(or will if the straight part of the curve is
    extrapolated to the axis) at a particular point
    referred to as yield value. (f)
  • A Bingham body does not begin to flow until a
    shearing stress, corresponding to the yield
    value, is exceeded.

13
  • The slope of the rheogram mobility, (
    fluidity in
  • Newtonian systems).
  • Its reciprocal is known as the plastic viscosity
    .
  • U ( F-f ) / G (5)
  • where f is the yield value, or (intercept, on
    the shear stress axis in dynes cm-2).
  • U is the plastic viscosity.

14
  • Plastic flow is associated with the presence
    of flocculated particles in concentrated
    suspensions.

  • continuous structure is set up.
  • The yield value is present due to contacts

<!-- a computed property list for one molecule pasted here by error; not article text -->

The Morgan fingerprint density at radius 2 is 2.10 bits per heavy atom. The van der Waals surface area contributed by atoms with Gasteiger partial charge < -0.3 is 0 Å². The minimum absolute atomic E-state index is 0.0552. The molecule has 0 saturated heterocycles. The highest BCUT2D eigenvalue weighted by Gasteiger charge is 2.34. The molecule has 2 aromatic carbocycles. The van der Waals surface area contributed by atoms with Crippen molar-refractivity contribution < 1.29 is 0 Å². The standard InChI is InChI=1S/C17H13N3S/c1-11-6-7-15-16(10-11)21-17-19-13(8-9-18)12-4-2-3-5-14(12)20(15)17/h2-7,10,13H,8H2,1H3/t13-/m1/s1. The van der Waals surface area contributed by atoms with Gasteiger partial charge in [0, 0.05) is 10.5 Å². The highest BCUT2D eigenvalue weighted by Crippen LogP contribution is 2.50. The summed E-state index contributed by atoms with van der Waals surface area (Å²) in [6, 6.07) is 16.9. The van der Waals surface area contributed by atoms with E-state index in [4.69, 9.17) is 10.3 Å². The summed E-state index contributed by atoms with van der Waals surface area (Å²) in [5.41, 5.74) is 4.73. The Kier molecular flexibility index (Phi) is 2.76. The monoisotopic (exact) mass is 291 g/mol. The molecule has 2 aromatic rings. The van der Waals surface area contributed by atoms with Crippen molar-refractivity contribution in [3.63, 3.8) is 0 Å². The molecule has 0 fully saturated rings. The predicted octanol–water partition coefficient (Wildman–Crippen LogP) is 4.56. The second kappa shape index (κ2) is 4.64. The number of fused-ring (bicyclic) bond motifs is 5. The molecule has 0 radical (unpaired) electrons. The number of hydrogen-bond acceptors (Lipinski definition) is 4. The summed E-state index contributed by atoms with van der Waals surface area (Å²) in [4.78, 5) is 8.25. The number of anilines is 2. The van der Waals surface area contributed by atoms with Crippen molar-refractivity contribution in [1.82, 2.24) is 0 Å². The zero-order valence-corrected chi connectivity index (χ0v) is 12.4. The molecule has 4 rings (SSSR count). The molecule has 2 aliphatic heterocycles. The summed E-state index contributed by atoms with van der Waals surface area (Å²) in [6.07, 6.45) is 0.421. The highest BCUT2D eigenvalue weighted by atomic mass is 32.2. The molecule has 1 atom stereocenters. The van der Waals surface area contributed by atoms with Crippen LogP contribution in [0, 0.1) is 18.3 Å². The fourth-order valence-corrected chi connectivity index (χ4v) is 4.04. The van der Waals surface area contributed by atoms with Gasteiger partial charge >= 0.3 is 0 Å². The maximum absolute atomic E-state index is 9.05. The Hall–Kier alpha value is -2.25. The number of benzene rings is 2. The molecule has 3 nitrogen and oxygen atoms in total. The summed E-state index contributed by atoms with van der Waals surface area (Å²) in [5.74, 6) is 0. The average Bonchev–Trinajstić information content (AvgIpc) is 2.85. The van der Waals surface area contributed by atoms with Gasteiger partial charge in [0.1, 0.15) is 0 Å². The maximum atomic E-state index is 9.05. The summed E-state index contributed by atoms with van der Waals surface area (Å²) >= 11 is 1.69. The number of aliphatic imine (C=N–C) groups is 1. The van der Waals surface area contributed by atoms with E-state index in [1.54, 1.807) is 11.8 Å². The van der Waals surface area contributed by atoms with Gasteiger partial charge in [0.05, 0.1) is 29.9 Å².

between adjacent particles (brought about by Van
    der Waal's forces).
  • Consequently, the yield value is an indication of
    the force of flocculation, the more flocculated
    the suspension, the higher will be the yield
    value.
  • Frictional forces between moving particles can
    also contribute to the yield value.
  • Once the yield value has been exceeded, any
    in shearing stress
  • (i.e. F-f ) brings about a directly
    proportional increase in G, the rate of shear.
  • Aplastic system resembles a Newtonian system at
    shear
  • stresses gt the yield value.

15
Pseudoplastic Flow
Polymers in solution, natural synthetic gums,
e.g. liquid dispersions of tragacanth, sodium
alginate, methylcellulose. The curve for a
pseudoplastic material begins at the origin (or
at least approaches it at low rates of shear).
The curved rheogram for pseudoplastic materials
is due to shearing action on the long chain
molecules of materials such as linear polymers.
In contrast to Bingham bodies, there is no yield
value no part of the curve is
linear, one cannot express the viscosity of a